Skip to content


Holding Out: The German Army and Operational Command in 1917

Holding Out was published by Cambridge University Press in April 2023, in both hardback and electronic formats; a paperback edition will follow in early 2025.

The book analyses the German army and its operational command in the First World War through a case study of the major Entente Western Front offensive of spring 1917 (the battle of Arras and Nivelle offensive). It shows how German command worked by identifying five main tasks in early 1917. In assessing how well the army fulfilled these tasks, the book systematically compares pre-war thinking and developments in the early war period with events in 1917; and it distinguishes the German army’s doctrine and reputation from what actually happened.

This approach produces new insights on German command including the complex interrelationship between traditional principles, military organisation and personal factors; the increasing role of intelligence in operations; the difficulty of converting lessons learned into practice and the resulting persistence of certain tactical problems; and the system for mitigating the effects of attrition.

The book’s findings are relevant to other periods and fronts of the First World War. It therefore illustrates the story of the German army throughout the war, and so contributes to the key debate on how Germany was able to hold out for so long.

Reviews of Holding Out

John Spencer in Stand To! (the journal of the Western Front Association), No. 131 (August 2023), 53-4.

The Catastrophe of 8 August 1918 (Big Sky, 2019)

This is a translation of Thilo von Bose’s 1930 book Die Katastrophe des 8. August 1918, which was Volume 36 in the German semi-official Schlachten des Weltkrieges (Battles of the World War) series.  The translation is by David Pearson and Paul Thost, edited and with an introduction by me.

Catastrophe is significant to both the history and the historiography of the First World War.  This edition presents the original German text in parallel with the first ever English translation.  The foreword by Professor Gary Sheffield, the introduction, appendices, maps and photographs explain and illustrate the historical and military context.  Together, they allow the reader easily to follow Bose’s account.  They exploit different types of evidence, linking up Bose’s text with archaeological investigations on the battlefield and artefacts such as guns, medals and documents which readers can still view.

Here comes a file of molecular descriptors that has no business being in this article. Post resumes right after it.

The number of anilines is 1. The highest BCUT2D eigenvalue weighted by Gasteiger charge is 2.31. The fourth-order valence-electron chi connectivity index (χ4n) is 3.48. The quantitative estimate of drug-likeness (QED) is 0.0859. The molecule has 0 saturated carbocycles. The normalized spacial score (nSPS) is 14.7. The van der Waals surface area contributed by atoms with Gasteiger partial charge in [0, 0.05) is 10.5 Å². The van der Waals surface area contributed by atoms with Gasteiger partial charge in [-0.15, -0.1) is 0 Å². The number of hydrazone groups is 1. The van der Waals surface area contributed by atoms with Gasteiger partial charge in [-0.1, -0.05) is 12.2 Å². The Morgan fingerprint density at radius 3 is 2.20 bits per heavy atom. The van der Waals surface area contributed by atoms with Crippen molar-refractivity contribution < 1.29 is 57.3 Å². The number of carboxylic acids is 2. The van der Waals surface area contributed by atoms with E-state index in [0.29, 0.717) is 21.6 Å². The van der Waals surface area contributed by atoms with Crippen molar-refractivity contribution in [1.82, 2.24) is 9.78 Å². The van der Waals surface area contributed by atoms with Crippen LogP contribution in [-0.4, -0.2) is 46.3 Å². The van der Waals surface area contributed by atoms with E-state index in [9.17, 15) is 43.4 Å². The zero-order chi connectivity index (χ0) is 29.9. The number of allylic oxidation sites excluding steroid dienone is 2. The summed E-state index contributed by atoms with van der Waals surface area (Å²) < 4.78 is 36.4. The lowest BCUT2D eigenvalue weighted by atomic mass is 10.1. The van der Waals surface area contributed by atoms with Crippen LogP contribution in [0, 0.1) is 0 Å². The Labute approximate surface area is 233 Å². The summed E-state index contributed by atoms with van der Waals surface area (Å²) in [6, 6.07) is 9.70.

Articles, book chapters, papers and podcasts

Military Historians are People, Too podcast, 23 January 2024,

‘A Precondition of Success: the German air force and combined arms battle, 1916-1917’, paper to the Centre for War and Diplomacy, Lancaster University, and the RAF Museum, 16 November 2023.

The German Army in 1917‘, podcast for the Western Front Association, 15 September 2023.

The German Army in 1917‘, paper to the Antrim & Down branch of the Western Front Association and the Public Record Office of Northern Ireland, 12 April 2023. There were one or two technical problems with screen sharing which delayed the start of the slideshow, but here it begins at minute 3.34.

‘The Introduction of New German Defensive Tactics in 1916-1917’, British Journal for Military History, vol. 5, no. 2 (October 2019), 81–99.

‘Muddy Grave? The German Army at the End of 1916’, in Spencer Jones, ed., At All Costs: The British Army on the Western Front 1916 (Warwick: Helion & Company Limited, 2018), 451–73.

‘A Picture of German Unity? Federal Contingents in the German Army, 1916-1917’, in Jonathan Krause, ed., The Greater War: Other Combatants and Other Fronts, 1914–1918 (London: Palgrave Macmillan, 2014), 141–60. You can read the chapter here.

‘German Army Command and Control in the Late Nineteenth and Early Twentieth Centuries’, unpublished research paper, 2010. The paper is available here.